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CS 775/875: Fall 2000 PowerPoint Presentation
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CS 775/875: Fall 2000

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  1. CS 775/875: Fall 2000 Chapter 17: CORBA Case Study

  2. Terminology • CORBA---Common Object Request Broker Architecture • ORB--- Object Request Broker • OMG---Object Management Group • IDL---Interface Definition language • RMI---Remote Method Interface • GIOP---General Inter-ORB protocol

  3. CORBA RMI • This is a multi-language RMICORBA object model: (I) has an IDL interfcae (ii) has a remote object reference, and (iii) can respond to invocations of methods in its IDL interface • CORBA IDL: (I) in, out, and inout parameter types. The return value is an additional out parameter. • Any parameter whose type is specified by the name of an IDL interface is a reference to a CORBA object and the value of a remote object reference is passed. • Arguments of primitive and constructed types (e.g., struct) are copied and passed by value. • Exceptions: Defined in the interfaces and thrown by their methods • Invocation semantics: Default is At-most-once semantic. But a client could also specify maybe semantics so it is not blocked.

  4. CORBA RMI (contd) • CORBA Naming Service: Rebind for servers to register the remote object references by name and resolve for clients to look them up by name. • Callback: Similar to AFS’s callbacks where a server callbacks a client whenever an interesting event has occurred. For this to happen, (i) The client creates a remote object that implements an interface that contains a method for server to call. This is a callback object. (ii) The server provides an operation allowing interested clients to inform it of the remote object reference of their callback objects. These are maintained in a list. (iii) Whenever an event of interest occurs, the server calls the `remote objects in its list.

  5. CORBA Architecture • See Fig. 17.6 http://www.cdk3.net/ig/slides/Chapter17Slides.pdf • ORB Core: Similar to communications module in java RMI • Object adapter: (I) Creates remote object references for CORBA objects (ii) Dispatches each RMI via a skeleton to the appropriate servant (iii) Activates objects. • Each CORBA object is registered with its object adapter. • Skeletons: RMIs are dispatched via the appropriate skeleton to a particular servant, an dthe skeleton unmarshalls the argument sin request messages and marshalls excepions and results in reply messages.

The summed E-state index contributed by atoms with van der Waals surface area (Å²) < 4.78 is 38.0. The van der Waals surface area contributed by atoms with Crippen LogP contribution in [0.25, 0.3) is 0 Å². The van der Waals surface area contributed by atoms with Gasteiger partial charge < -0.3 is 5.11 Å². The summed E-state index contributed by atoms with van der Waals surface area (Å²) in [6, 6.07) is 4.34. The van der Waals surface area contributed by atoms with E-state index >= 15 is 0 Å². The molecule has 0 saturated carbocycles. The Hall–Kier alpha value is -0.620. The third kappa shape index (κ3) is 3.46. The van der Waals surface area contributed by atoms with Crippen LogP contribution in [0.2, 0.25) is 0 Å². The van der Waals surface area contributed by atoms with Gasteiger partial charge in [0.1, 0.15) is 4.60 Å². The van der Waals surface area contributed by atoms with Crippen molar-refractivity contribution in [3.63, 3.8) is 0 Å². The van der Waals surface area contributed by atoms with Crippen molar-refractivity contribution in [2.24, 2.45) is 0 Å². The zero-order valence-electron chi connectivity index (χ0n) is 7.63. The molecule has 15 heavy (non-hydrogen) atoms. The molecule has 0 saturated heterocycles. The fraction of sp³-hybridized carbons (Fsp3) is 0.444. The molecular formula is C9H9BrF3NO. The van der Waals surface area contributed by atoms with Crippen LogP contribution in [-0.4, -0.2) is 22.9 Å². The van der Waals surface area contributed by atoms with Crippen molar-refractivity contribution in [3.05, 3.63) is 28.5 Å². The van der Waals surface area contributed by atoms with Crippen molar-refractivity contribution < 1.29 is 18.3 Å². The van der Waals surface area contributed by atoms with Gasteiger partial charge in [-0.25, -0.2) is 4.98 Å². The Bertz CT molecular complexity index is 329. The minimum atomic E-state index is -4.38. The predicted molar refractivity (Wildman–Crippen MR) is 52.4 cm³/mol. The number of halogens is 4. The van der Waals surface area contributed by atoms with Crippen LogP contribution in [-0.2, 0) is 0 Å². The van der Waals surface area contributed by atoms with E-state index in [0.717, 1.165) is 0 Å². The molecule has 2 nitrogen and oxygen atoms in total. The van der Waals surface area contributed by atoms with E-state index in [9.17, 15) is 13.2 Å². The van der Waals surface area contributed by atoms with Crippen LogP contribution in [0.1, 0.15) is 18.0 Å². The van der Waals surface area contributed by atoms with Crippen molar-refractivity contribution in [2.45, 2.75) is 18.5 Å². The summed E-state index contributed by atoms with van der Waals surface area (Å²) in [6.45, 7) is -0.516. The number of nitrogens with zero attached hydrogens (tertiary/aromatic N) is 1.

6. CORBA Architecture (Contd) • Client stubs/proxies: These are in the client language. They marshal the arguments in invocation and unmarshall exceptions and results in replies. • Implementation repository: (I) Stores a mapping from the names of object adapters to the pathnames of files containing object implementations.(ii) Object implementations and object adapter names are registered with the implementation repository when server programs are installed. 9iii) When object implementations are activated in servers, the hostname and the port number of the servers are added to the mapping. • Interface repository: (i) Provides information about registered IDL interfaces to clients and servers that require it. (ii) For an interface, it can supply the names of the methods and for each method, the names and types of arguments and exceptions. (iii) Not all ORBs provide an interface repository. For example, applications that use static invocations with stubs and IDL skeletons do not require an interface repository.

  7. CORBA Architecture (Contd.) • Dynamic invocation interface: (I) Allows clients to make dynamic invocations on remote CORBA objects. It is used when it is not practical to employ proxies. (ii) The clients can obtain from the interface repository the necessary information about the methods available for a given CORBA object and then construct an invocation with suitable arguments to be sent to the server.

  8. CORBA Services • Naming service • Event service and Notification Service • Security Service • Trading Service • Transaction service and concurrency control • Persistent object service